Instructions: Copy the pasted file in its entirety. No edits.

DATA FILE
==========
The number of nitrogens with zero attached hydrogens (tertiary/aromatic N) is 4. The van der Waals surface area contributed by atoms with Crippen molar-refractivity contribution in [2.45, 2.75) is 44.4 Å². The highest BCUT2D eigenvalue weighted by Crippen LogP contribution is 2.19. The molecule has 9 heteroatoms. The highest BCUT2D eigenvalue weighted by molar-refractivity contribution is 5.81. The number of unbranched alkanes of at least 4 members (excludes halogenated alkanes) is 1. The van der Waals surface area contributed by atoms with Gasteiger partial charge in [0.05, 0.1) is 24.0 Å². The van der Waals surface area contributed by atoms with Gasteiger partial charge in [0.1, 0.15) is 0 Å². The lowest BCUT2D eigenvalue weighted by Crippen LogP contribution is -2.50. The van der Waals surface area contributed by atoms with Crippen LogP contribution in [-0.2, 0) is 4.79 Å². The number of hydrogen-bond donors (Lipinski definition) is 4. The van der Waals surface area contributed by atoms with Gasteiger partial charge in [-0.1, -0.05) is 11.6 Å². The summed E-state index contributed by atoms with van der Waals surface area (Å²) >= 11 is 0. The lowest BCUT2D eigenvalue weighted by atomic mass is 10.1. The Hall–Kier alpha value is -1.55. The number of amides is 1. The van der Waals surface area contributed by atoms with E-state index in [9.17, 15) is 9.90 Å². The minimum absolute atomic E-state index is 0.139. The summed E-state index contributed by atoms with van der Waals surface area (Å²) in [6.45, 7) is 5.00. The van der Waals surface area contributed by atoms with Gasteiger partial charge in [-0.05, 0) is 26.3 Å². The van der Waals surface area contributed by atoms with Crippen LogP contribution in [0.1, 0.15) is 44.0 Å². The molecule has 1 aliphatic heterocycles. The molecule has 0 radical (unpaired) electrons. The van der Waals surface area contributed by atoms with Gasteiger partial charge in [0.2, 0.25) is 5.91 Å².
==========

The number of nitrogens with zero attached hydrogens (tertiary/aromatic N) is 4. The van der Waals surface area contributed by atoms with Crippen molar-refractivity contribution in [2.45, 2.75) is 44.4 Å². The highest BCUT2D eigenvalue weighted by Crippen LogP contribution is 2.19. The molecule has 9 heteroatoms. The highest BCUT2D eigenvalue weighted by molar-refractivity contribution is 5.81. The number of unbranched alkanes of at least 4 members (excludes halogenated alkanes) is 1. The van der Waals surface area contributed by atoms with Gasteiger partial charge in [0.05, 0.1) is 24.0 Å². The van der Waals surface area contributed by atoms with Gasteiger partial charge in [0.1, 0.15) is 0 Å². The lowest BCUT2D eigenvalue weighted by Crippen LogP contribution is -2.50. The van der Waals surface area contributed by atoms with Crippen LogP contribution in [-0.2, 0) is 4.79 Å². The number of hydrogen-bond donors (Lipinski definition) is 4. The van der Waals surface area contributed by atoms with Gasteiger partial charge in [-0.1, -0.05) is 11.6 Å². The summed E-state index contributed by atoms with van der Waals surface area (Å²) >= 11 is 0. The lowest BCUT2D eigenvalue weighted by atomic mass is 10.1. The Hall–Kier alpha value is -1.55. The number of amides is 1. The van der Waals surface area contributed by atoms with E-state index in [9.17, 15) is 9.90 Å². The minimum absolute atomic E-state index is 0.139. The summed E-state index contributed by atoms with van der Waals surface area (Å²) in [6.45, 7) is 5.00. The van der Waals surface area contributed by atoms with Gasteiger partial charge in [-0.05, 0) is 26.3 Å². The van der Waals surface area contributed by atoms with Crippen LogP contribution in [0.1, 0.15) is 44.0 Å². The molecule has 1 aliphatic heterocycles. The molecule has 0 radical (unpaired) electrons. The van der Waals surface area contributed by atoms with Gasteiger partial charge in [0.2, 0.25) is 5.91 Å².